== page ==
A Korean-born man finds himself stuck in Columbus, Indiana, where his architect father is in a coma. The man meets a young woman who wants to stay in Columbus with her mother, a recovering addict, instead of pursuing her own dreams.
Haley Lu Richardson,
Brigsby Bear Adventures is a children's TV show produced for an audience of one: James. When the show abruptly ends, James's life changes forever, and he sets out to finish the story ... See full summary »
A heinous crime tests the complex relationship between a tenacious personal assistant and her Hollywood starlet boss. As the assistant unravels the mystery, she must confront her own understanding of friendship, truth, and celebrity.
I was intrigued by the trailer and looked forward to viewing Person to Person for quite a while. Perhaps it's my fault for having high expectations, but this fell completely flat.
I love Woody Allen movies. For whatever reason, I expected this to be rival some of Allen's recent work with witty, humorous dialogue that goes by quickly with a smart theme. Person to Person includes neither. It's empty, illogical, and boring.
This may sound like a compliment, but I mean it in the worst way possible: The movie flows like a mixture of a Todd Solondz movie mixed with Jim Jarmusch. However, it lacks the awkward sleaziness of Solondz and the uniqueness of most Jarmusch films.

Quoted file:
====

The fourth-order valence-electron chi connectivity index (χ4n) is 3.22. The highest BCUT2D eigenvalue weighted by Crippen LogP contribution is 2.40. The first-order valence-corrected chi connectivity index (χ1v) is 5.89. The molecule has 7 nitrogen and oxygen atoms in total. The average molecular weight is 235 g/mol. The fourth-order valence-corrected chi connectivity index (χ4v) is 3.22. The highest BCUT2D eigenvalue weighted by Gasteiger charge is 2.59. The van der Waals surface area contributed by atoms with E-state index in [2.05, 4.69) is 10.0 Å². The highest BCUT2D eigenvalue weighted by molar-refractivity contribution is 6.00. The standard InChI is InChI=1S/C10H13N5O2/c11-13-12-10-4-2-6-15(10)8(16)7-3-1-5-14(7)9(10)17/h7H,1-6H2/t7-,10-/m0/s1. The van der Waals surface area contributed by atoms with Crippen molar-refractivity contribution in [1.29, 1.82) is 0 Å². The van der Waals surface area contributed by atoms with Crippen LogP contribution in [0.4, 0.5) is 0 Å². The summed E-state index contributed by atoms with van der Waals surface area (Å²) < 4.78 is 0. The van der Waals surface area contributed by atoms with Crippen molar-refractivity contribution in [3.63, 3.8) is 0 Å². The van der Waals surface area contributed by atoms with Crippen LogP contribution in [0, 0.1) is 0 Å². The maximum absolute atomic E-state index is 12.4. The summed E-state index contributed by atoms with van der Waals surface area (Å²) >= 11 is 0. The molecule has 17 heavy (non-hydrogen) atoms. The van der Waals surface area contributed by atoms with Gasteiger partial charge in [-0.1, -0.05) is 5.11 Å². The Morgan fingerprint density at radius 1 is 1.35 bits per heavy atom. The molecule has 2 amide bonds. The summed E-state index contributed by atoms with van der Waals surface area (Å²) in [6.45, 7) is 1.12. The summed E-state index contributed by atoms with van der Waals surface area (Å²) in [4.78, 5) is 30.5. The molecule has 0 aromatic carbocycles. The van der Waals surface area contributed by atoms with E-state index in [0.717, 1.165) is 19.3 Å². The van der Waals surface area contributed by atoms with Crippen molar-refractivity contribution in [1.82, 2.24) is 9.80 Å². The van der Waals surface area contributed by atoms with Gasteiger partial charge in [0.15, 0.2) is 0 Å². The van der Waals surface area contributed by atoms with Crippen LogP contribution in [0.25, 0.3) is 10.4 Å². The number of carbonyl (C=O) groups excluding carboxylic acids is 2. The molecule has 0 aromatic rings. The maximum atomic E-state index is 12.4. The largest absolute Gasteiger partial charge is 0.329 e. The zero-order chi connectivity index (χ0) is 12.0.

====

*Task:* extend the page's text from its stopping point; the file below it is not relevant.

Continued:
The story follows multiple New Yorkers throughout one day - this has been done before many times and more successfully. Michael Cera and his story shines while the others relentlessly drag on. I lost interest in every other character pretty early on. The writing is mediocre and many of the actors struggle through the corny lines and story-lines.
In short, the subtle tone here falls flat. I really wanted to love Person to Person, but it's simply boring and insignificant.
5 of 7 people found this review helpful.
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